The Better RetroPie Handheld

The Raspberry Pi has become the best video game console on the planet. With RetroPi, anyone can play Super Mario 3, Doctor Mario, and even Doki Doki Panic. Adafruit’s PiGRRL Zero and [Wermy]’s reconfabulation of an old brick Game Boy to house a Raspi Zero and display have made the Raspberry Pi portable, along with all those retro games we love so dearly.

There’s a problem with these builds, though. They only use the Raspberry Pi Zero, and with that the limitations on emulation performance, and the Raspi 3 is far too big for a portable console. What’s the solution? It’s the greatest homebrew console ever created. For this year’s Hackaday Prize, [DeanChu] is building the Retro-CM3. It’s a retro handheld with a 3D printed enclosure, that’s powered by the Raspberry Pi Compute Module 3. Stand back, folks. We have a winner that will top the Raspberry Pi and 3D printing subreddits.

The key feature for this build is, of course, the raw processing power of the Raspberry Pi Compute Module 3. This is a Raspberry Pi 3 with 4 GB of eMMC stuffed onto a board that fits into an SODIMM socket. The pins on this device give you access to the GPIOs and the DSI connector. All you really need to turn this into an amazing vintage emulation console is a breakout board with a few buttons, power supply, and a display.

The extra components for this build include a 3.2 inch LCD using the DPI interface. There’s a speaker, and a 2000mAh battery. The real tricky part here is the custom PCB, breaking out the DPI pins on the Compute Module, adding a small speaker, and throwing a small STM32 to read the buttons. It’s an entire system, ready to be housed in a 3D printed enclosure.

This is, simply, the best Raspberry Pi portable you’ll ever see, at least until we get a Rasberry Pi Zero with the capabilities of the Pi 3. It’s an excellent use of the very small Compute Module, and one of the most polished Hackaday Prize entries we’ve seen thus far.

15 thoughts on “The Better RetroPie Handheld

    1. I was gonna day the same thing. Although Kite’s Circuit Sword doesn’t indicate a 3D-printed enclosure, it certainly was ahead of this build.

      That said, this build looks awesome. It’s really good to see some hobbyist-level stuff using the Pi CM3. Also, this build probably wins out on ergonomics, since the original DMG GameBoy is really kinda awkward if you want shoulder buttons.

    1. because for most of us – the goal is to get the project working.

      I certainly dont have a industrial designer living in the back of my workshop to call upon to design enclosures for my projects.
      I would love to have my projects looking nicer so please if you are able peruse the project pages and offer some designs to help put

  1. A pi 3 B+ is too big you say? Have you tried desoldering the USB and ethernet jacks?

    Did any of you have a Sega Nomad? That thing was like holding a cinder block in your lap. It was portable if you were determined. There was a battery expansion which devoured about three Costco bulk packs of double-As at once and doubled the depth of the device, and you’d burn through all those before the road trip in the back of your dad’s Volvo station wagon was over.

    You could fit three full-blown raspberry pis in that case. In fact, that would be a good idea for a project. Find an old one of those and cram in a pi along with as many amp-hours of lithium ion you can muster. You’d probably be able to run Retropi for a couple months straight.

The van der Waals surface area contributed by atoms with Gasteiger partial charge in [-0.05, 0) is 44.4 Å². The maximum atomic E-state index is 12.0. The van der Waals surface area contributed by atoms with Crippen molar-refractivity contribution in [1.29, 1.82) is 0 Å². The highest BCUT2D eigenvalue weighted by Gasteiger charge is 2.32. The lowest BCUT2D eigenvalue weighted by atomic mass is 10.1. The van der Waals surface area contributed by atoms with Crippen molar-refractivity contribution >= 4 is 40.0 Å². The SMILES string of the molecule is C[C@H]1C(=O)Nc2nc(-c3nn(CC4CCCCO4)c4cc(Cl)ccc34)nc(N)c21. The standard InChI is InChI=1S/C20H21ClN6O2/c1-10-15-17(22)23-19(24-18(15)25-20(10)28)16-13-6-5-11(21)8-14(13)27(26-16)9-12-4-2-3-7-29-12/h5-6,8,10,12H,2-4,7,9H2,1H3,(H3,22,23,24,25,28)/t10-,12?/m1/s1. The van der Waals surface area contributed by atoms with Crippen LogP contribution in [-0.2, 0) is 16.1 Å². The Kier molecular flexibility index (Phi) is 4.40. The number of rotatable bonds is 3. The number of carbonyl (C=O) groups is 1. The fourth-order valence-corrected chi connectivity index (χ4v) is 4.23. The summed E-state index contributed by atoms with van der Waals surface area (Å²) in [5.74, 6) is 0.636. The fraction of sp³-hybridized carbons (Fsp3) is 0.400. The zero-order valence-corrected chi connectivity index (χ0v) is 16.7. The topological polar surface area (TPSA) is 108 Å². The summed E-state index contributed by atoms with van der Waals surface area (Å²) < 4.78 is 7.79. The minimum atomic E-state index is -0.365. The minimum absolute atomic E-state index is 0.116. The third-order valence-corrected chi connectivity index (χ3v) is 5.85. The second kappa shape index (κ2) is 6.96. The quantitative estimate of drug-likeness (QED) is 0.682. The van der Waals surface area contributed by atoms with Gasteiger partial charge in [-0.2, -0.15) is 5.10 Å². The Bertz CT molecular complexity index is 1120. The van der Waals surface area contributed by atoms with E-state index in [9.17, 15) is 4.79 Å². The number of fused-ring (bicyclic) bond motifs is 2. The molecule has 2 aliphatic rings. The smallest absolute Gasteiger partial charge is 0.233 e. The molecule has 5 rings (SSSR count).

Not mine, though. It still works as long as you don’t mash the buttons too hard.

    1. I found your Sega Nomad idea interesting for about as long as it took me to check ebay for parts/repair Sega Nomad prices–$40 to $60.

      For my son and nephews, I rigged up a GameCube and portable DVD player in the back of our minivan, powered from vehicle power, so no need to buy AAs by the gross.

    1. I’m the author of this “Retro-CM3” and I’m not so agree with this “best” word at all. There will no “best” for any maker, only “better” and I am sure there are quite a lot raspi portable gadgets that are better than mine.

  2. The RPi Compute Module 3 is a great choice for projects that require CPU power and slimness. The uptake is the greater skill requirement, as you have to design your own board rather than simply solder wires to the RPi Zero’s GPIO pins.

  3. That is very nicely done! Seems like an SLS case would suit it well :)

    The only other retro gaming CM3 project I’ve seen is the Freeplay CM3:

    I hope more folks use the CM3 for their projects: the community needs to see more examples of straightforward carrier boards.

  4. I love retropie but I find the input lag to be completly game breaking on game requiring quick reaction and precise movement like Super Mario Bros. I feel many people making these builds haven’t had the chance to play on the real console in a while and can’t really see any problem. I mentionned it to a few peoples and they seem to think I’m nuts but I am much better playing on my original nes than when I play on an emulator. Some game would be impossible to play with that kind of delay, like Parappa the Rapper for example, which is extremely difficult to play even on the official PSN version. I’m hoping future FPGA based retro game systems will fix this issues.

    1. I’m right there with you. I made a nice-ish wooden case for a Raspberry Pi 2 and loaded RetroPie on it for a birthday present for a friend’s foster kid . . . and the games are effectively unplayable because of the lag. RetroPie is a great idea and a well-polished product but it’s just too laggy to use.

      Are there Linux emulators that ARE useable that I can run on Raspberry Pi 2?

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